A blossoming ecosystem

Colombian cannabis is entering a new phase – as attendees at the recent Expo Cannabiz can testify. It is time to put those theoretical plans into action.

By: Mat Youkee

“When I began the legalization process, I never thought I would be standing here amongst so many leading industry players who are helping to turn our country’s historical relationship with cannabis around, it’s been an extraordinary success.” With these words Juan Manuel Galán, the Colombian senator who kick-started the country’s legalization process opened his presentation at the Expo Cannabiz conference held in Cartagena in early May.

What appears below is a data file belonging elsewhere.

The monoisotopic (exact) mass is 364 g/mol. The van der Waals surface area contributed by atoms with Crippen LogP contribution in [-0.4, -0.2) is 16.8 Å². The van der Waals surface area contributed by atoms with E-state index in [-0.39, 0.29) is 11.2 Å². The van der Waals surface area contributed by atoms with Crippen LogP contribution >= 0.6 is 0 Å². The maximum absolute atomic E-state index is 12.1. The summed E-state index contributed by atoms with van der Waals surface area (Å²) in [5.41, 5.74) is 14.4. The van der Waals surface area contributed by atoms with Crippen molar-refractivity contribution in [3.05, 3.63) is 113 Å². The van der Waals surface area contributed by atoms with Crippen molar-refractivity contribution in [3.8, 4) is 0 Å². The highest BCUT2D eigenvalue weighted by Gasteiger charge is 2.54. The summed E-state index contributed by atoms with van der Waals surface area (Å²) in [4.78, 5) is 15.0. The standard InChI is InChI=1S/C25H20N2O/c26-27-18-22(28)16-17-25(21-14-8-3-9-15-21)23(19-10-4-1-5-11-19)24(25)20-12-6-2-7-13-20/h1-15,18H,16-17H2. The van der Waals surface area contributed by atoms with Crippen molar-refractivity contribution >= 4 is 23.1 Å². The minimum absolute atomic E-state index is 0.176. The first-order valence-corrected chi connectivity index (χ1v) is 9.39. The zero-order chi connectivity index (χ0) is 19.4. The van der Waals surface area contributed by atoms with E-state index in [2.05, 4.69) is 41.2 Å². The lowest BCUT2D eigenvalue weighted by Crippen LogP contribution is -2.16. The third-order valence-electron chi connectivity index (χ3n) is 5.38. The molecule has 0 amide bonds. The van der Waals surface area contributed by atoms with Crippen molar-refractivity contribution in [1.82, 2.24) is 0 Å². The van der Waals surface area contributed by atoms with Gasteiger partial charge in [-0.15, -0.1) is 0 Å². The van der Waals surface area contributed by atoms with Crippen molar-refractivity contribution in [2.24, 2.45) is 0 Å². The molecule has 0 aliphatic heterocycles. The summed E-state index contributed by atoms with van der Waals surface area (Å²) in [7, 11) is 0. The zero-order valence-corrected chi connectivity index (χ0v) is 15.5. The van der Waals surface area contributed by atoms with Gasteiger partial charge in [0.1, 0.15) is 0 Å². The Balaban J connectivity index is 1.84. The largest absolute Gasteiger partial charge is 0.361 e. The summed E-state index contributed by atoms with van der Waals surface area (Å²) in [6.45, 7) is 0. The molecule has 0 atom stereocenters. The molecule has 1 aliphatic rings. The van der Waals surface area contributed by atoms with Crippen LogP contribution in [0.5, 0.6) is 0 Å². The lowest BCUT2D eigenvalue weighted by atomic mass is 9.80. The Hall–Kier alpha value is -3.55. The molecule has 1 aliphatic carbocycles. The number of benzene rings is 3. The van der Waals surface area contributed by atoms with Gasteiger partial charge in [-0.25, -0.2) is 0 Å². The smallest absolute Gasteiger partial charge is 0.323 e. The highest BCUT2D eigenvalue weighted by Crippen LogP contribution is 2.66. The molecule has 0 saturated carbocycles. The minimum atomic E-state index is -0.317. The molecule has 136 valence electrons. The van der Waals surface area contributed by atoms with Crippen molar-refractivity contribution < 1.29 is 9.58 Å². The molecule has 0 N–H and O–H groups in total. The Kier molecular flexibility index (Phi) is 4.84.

German greenhouses, Dutch automation systems, US bio-tracking software, Swedish climate screens; this was the event where global interest in the Colombian cannabis space was most evident. But the business niches of the companies were as relevant as their countries of origin. For the past two years the industry in Colombia has been defined by the race to acquire licenses and attract the interest of international investors. Now it’s time for hands to get dirty, as companies look to build efficient, scalable and compliant cultivation projects. Some may have underestimated the costs involved.

To understand the shift in focus, look no further than the boutique consultancy industry. While dozens of advisory firms have sprung up in the last 18 months offering to help entrepreneurs apply for licenses and develop (essentially theoretical) business plans for their projects, the most attractive market segment at present targets license holders needing outside expertise to make those projects concrete.